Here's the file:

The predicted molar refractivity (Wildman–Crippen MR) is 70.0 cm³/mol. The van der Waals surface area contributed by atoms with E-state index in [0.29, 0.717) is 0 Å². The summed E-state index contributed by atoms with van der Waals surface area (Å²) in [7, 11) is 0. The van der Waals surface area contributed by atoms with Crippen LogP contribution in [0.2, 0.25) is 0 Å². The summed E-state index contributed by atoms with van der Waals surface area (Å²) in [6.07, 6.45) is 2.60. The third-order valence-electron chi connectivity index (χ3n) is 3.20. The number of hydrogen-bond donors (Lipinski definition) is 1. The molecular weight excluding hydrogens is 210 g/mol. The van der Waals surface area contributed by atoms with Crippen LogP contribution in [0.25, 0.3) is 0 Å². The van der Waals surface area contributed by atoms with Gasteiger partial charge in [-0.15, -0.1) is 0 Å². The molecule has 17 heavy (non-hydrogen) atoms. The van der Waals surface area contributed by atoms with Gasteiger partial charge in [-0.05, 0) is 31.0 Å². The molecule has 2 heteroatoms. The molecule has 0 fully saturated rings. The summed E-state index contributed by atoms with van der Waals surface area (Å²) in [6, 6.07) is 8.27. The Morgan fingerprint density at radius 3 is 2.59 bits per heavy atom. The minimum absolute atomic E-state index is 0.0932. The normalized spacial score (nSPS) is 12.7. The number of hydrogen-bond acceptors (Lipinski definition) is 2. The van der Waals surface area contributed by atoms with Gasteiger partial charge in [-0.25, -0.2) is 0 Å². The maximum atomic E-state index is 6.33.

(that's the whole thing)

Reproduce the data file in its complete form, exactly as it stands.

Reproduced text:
The predicted molar refractivity (Wildman–Crippen MR) is 70.0 cm³/mol. The van der Waals surface area contributed by atoms with E-state index in [0.29, 0.717) is 0 Å². The summed E-state index contributed by atoms with van der Waals surface area (Å²) in [7, 11) is 0. The van der Waals surface area contributed by atoms with Crippen LogP contribution in [0.2, 0.25) is 0 Å². The summed E-state index contributed by atoms with van der Waals surface area (Å²) in [6.07, 6.45) is 2.60. The third-order valence-electron chi connectivity index (χ3n) is 3.20. The number of hydrogen-bond donors (Lipinski definition) is 1. The molecular weight excluding hydrogens is 210 g/mol. The van der Waals surface area contributed by atoms with Crippen LogP contribution in [0.25, 0.3) is 0 Å². The van der Waals surface area contributed by atoms with Gasteiger partial charge in [-0.15, -0.1) is 0 Å². The molecule has 17 heavy (non-hydrogen) atoms. The van der Waals surface area contributed by atoms with Gasteiger partial charge in [-0.05, 0) is 31.0 Å². The molecule has 2 heteroatoms. The molecule has 0 fully saturated rings. The summed E-state index contributed by atoms with van der Waals surface area (Å²) in [6, 6.07) is 8.27. The Morgan fingerprint density at radius 3 is 2.59 bits per heavy atom. The minimum absolute atomic E-state index is 0.0932. The normalized spacial score (nSPS) is 12.7. The number of hydrogen-bond acceptors (Lipinski definition) is 2. The van der Waals surface area contributed by atoms with Gasteiger partial charge in [-0.25, -0.2) is 0 Å². The maximum atomic E-state index is 6.33.